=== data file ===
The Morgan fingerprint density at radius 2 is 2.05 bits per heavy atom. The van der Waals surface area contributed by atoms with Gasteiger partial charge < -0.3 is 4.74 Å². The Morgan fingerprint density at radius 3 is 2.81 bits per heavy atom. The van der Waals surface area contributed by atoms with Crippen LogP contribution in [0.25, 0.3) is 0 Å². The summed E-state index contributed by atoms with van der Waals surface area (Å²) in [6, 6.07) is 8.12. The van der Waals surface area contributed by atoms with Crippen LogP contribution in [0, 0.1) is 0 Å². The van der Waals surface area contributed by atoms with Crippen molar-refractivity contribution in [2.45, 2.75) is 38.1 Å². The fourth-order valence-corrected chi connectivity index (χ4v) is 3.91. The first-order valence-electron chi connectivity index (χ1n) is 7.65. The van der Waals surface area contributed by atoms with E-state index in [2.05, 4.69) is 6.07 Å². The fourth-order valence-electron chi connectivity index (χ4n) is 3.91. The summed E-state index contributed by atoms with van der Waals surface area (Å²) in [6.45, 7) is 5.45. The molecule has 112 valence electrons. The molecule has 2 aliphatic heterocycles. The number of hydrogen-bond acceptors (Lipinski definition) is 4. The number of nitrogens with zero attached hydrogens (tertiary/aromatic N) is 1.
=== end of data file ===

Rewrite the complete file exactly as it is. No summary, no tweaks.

The Morgan fingerprint density at radius 2 is 2.05 bits per heavy atom. The van der Waals surface area contributed by atoms with Gasteiger partial charge < -0.3 is 4.74 Å². The Morgan fingerprint density at radius 3 is 2.81 bits per heavy atom. The van der Waals surface area contributed by atoms with Crippen LogP contribution in [0.25, 0.3) is 0 Å². The summed E-state index contributed by atoms with van der Waals surface area (Å²) in [6, 6.07) is 8.12. The van der Waals surface area contributed by atoms with Crippen LogP contribution in [0, 0.1) is 0 Å². The van der Waals surface area contributed by atoms with Crippen molar-refractivity contribution in [2.45, 2.75) is 38.1 Å². The fourth-order valence-corrected chi connectivity index (χ4v) is 3.91. The first-order valence-electron chi connectivity index (χ1n) is 7.65. The van der Waals surface area contributed by atoms with E-state index in [2.05, 4.69) is 6.07 Å². The fourth-order valence-electron chi connectivity index (χ4n) is 3.91. The summed E-state index contributed by atoms with van der Waals surface area (Å²) in [6.45, 7) is 5.45. The molecule has 112 valence electrons. The molecule has 2 aliphatic heterocycles. The number of hydrogen-bond acceptors (Lipinski definition) is 4. The number of nitrogens with zero attached hydrogens (tertiary/aromatic N) is 1.